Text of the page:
Keen horticulturists should not assume that their conservatories must be tropically warm to house plants, reports The Olympian.
Craig Sailor wrote in the publication that the “typical” view is for such places to be heated, so that tropical plants can benefit from the brightly lit and warm environment to which they are accustomed.
However, this need not always be the case, with Mr Sailor highlighting the example of the Rhododendron Species Botanical Garden in western Washington, in which an indication of the temperature is that visitors can see their own breath.
The reason for this is that the plants inside are mountain species rather than jungle plants, so they prefer a colder climate – although they are likely to enjoy having conservatory blinds up during the day to get plenty of light.
Mr Sailor said: “The plants in the conservatory may not be tropical, per se, but they have the quirks and oddities of them. Scores of orchids sport intricate flowers that rise from pseudo bulbs – roots that look like green bananas stuck halfway in the ground.”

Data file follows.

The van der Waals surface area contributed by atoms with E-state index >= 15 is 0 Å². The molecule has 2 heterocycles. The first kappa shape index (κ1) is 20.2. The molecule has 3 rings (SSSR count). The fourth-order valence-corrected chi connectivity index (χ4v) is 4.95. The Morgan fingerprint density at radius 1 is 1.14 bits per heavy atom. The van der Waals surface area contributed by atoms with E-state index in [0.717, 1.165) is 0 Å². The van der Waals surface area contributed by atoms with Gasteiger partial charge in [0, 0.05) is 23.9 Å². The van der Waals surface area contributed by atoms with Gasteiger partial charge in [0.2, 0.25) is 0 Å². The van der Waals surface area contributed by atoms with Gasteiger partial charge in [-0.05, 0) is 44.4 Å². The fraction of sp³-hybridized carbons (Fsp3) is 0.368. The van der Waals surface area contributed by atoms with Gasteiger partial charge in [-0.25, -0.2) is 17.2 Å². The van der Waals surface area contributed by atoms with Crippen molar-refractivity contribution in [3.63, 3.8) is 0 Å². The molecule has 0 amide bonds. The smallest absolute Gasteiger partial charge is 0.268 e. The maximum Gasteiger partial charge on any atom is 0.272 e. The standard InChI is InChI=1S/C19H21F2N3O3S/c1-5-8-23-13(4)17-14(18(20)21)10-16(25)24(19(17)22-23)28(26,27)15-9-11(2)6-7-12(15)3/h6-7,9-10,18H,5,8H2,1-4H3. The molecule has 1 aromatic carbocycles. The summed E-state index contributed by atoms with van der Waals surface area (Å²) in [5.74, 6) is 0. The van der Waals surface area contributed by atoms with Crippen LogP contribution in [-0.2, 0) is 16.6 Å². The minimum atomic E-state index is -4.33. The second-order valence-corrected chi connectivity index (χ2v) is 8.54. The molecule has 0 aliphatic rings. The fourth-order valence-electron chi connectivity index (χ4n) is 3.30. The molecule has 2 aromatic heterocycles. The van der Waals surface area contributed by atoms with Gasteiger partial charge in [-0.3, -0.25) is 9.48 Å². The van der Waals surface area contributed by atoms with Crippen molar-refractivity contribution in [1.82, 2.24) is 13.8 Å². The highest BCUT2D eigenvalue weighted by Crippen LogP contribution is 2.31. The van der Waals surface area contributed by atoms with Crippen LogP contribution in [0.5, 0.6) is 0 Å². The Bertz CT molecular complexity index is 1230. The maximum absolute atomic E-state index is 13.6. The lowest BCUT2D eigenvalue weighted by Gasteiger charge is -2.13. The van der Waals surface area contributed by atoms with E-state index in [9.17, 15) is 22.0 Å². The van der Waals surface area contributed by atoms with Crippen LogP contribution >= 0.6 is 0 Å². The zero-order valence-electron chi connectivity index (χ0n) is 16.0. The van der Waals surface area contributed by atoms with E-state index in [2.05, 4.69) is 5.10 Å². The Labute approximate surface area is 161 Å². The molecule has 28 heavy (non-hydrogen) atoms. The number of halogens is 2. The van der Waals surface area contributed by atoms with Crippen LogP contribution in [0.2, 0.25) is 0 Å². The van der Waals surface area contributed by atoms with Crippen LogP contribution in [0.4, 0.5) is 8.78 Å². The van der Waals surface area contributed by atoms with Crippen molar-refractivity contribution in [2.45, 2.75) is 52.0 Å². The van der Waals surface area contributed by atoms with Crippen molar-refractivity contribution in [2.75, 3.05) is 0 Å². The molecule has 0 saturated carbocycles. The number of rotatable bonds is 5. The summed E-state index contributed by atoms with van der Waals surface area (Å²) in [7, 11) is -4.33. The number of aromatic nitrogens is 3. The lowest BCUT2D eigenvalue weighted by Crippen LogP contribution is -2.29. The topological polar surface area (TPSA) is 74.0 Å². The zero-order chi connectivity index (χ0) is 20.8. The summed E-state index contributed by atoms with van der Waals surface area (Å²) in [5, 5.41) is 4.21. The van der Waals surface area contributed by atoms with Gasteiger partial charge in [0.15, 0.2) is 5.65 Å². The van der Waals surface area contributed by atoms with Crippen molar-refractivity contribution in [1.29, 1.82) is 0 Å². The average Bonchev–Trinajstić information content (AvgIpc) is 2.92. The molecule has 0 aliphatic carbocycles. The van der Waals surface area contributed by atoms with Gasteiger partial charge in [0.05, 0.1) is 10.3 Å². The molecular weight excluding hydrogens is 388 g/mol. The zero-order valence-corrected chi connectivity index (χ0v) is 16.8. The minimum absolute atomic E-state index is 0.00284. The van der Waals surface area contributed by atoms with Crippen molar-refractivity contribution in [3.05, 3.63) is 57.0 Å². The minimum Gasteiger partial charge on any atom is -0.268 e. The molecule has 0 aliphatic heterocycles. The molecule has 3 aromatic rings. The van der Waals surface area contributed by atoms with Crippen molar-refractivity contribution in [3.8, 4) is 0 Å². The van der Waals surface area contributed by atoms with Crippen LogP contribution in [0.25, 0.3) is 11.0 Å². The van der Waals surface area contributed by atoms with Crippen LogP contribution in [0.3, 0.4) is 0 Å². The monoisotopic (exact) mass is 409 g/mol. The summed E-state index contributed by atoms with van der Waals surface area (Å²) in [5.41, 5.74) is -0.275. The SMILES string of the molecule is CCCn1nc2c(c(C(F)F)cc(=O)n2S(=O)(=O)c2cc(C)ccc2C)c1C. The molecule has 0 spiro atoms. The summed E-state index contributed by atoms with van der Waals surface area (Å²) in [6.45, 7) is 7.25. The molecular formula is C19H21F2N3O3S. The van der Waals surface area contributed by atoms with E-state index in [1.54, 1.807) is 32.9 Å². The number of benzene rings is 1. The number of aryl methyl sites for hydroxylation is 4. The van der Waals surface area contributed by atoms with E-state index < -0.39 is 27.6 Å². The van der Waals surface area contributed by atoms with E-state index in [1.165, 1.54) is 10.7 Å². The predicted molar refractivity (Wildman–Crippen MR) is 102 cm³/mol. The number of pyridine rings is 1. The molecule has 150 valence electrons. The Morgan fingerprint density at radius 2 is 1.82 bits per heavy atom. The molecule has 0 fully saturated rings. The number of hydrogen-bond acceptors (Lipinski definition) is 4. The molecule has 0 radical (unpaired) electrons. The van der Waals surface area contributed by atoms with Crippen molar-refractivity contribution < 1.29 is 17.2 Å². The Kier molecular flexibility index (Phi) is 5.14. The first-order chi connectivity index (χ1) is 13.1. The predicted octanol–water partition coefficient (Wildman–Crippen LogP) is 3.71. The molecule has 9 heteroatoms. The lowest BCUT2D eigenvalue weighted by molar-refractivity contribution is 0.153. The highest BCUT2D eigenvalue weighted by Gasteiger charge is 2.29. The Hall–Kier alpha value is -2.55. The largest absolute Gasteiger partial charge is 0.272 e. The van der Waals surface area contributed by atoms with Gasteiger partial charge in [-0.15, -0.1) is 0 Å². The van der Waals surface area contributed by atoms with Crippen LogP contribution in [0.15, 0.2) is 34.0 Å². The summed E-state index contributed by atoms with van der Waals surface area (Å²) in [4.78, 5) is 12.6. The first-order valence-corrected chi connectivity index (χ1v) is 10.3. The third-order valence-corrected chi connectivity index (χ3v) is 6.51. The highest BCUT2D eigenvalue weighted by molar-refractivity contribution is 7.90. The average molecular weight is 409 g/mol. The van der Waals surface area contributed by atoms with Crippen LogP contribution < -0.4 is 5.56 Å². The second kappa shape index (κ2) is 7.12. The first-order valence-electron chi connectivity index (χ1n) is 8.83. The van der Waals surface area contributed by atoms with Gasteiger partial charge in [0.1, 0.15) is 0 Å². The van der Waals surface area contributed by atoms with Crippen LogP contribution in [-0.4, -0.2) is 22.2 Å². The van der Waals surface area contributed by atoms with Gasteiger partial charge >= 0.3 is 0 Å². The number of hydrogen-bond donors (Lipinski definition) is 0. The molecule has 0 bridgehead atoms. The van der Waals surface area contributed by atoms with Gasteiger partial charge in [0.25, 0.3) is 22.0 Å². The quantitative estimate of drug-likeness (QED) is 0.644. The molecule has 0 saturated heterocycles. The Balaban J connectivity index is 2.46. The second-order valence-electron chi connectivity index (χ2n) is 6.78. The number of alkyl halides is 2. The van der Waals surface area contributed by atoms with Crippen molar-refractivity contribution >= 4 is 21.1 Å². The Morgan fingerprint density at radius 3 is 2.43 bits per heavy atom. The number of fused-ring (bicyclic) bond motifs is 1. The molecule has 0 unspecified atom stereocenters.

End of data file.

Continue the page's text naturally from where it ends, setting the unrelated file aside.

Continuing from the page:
This Washington botanical garden is doing its best to preserve a number of threatened species, but amateur gardeners can often struggle to maintain even relatively common plants during the tough winter months.
Southport Visitor columnist Jade Wright also advised people who use their conservatories as a gardening area to use heating, ventilation and insulation to keep the space at around seven to ten degrees C.
She went on to recommend protecting newly-planted rhododendrons and keeping pelargoniums well ventilated.